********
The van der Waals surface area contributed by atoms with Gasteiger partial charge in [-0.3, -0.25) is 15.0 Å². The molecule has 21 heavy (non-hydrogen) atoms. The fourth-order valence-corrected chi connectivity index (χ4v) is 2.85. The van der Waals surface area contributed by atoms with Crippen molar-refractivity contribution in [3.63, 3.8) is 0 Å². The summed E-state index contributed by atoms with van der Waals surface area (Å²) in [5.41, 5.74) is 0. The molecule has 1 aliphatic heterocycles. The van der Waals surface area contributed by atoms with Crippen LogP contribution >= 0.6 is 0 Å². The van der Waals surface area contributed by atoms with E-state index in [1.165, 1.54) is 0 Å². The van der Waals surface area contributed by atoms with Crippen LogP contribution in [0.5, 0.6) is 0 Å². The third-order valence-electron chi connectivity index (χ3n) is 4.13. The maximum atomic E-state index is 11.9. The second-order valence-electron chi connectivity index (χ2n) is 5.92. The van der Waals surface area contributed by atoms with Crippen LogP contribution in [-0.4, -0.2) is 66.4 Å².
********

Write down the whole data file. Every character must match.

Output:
The van der Waals surface area contributed by atoms with Gasteiger partial charge in [-0.3, -0.25) is 15.0 Å². The molecule has 21 heavy (non-hydrogen) atoms. The fourth-order valence-corrected chi connectivity index (χ4v) is 2.85. The van der Waals surface area contributed by atoms with Crippen molar-refractivity contribution in [3.63, 3.8) is 0 Å². The summed E-state index contributed by atoms with van der Waals surface area (Å²) in [5.41, 5.74) is 0. The molecule has 1 aliphatic heterocycles. The van der Waals surface area contributed by atoms with Crippen LogP contribution >= 0.6 is 0 Å². The van der Waals surface area contributed by atoms with E-state index in [1.165, 1.54) is 0 Å². The van der Waals surface area contributed by atoms with Crippen LogP contribution in [0.5, 0.6) is 0 Å². The third-order valence-electron chi connectivity index (χ3n) is 4.13. The maximum atomic E-state index is 11.9. The second-order valence-electron chi connectivity index (χ2n) is 5.92. The van der Waals surface area contributed by atoms with Crippen LogP contribution in [-0.4, -0.2) is 66.4 Å².